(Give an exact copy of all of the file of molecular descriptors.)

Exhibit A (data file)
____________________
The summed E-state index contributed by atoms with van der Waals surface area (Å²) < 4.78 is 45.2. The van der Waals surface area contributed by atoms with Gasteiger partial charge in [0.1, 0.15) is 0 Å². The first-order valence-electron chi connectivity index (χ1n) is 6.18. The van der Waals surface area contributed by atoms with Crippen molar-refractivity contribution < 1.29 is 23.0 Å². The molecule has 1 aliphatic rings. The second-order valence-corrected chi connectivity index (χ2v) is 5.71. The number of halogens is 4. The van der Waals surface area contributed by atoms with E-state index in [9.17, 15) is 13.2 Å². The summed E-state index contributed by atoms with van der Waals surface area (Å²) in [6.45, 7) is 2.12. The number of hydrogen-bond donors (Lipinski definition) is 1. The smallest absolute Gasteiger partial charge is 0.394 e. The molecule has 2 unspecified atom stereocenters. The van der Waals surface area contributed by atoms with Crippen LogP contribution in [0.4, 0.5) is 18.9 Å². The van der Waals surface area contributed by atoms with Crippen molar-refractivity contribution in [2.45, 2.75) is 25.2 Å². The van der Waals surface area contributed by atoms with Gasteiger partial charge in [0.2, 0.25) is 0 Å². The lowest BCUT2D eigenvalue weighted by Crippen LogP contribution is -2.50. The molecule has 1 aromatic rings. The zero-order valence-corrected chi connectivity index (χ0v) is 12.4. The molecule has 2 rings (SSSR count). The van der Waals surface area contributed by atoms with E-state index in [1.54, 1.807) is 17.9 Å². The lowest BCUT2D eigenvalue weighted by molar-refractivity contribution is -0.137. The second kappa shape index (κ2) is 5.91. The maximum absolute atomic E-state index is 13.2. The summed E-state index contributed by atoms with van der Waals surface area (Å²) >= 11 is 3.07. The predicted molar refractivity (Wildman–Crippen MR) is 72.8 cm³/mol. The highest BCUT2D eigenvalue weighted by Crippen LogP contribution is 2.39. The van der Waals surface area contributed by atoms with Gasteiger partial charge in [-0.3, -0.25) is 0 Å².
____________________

The summed E-state index contributed by atoms with van der Waals surface area (Å²) < 4.78 is 45.2. The van der Waals surface area contributed by atoms with Gasteiger partial charge in [0.1, 0.15) is 0 Å². The first-order valence-electron chi connectivity index (χ1n) is 6.18. The van der Waals surface area contributed by atoms with Crippen molar-refractivity contribution < 1.29 is 23.0 Å². The molecule has 1 aliphatic rings. The second-order valence-corrected chi connectivity index (χ2v) is 5.71. The number of halogens is 4. The van der Waals surface area contributed by atoms with E-state index in [9.17, 15) is 13.2 Å². The summed E-state index contributed by atoms with van der Waals surface area (Å²) in [6.45, 7) is 2.12. The number of hydrogen-bond donors (Lipinski definition) is 1. The smallest absolute Gasteiger partial charge is 0.394 e. The molecule has 2 unspecified atom stereocenters. The van der Waals surface area contributed by atoms with Crippen LogP contribution in [0.4, 0.5) is 18.9 Å². The van der Waals surface area contributed by atoms with Crippen molar-refractivity contribution in [2.45, 2.75) is 25.2 Å². The van der Waals surface area contributed by atoms with Gasteiger partial charge in [0.2, 0.25) is 0 Å². The lowest BCUT2D eigenvalue weighted by Crippen LogP contribution is -2.50. The molecule has 1 aromatic rings. The zero-order valence-corrected chi connectivity index (χ0v) is 12.4. The molecule has 2 rings (SSSR count). The van der Waals surface area contributed by atoms with E-state index in [1.54, 1.807) is 17.9 Å². The lowest BCUT2D eigenvalue weighted by molar-refractivity contribution is -0.137. The second kappa shape index (κ2) is 5.91. The maximum absolute atomic E-state index is 13.2. The summed E-state index contributed by atoms with van der Waals surface area (Å²) >= 11 is 3.07. The predicted molar refractivity (Wildman–Crippen MR) is 72.8 cm³/mol. The highest BCUT2D eigenvalue weighted by Crippen LogP contribution is 2.39. The van der Waals surface area contributed by atoms with Gasteiger partial charge in [-0.3, -0.25) is 0 Å².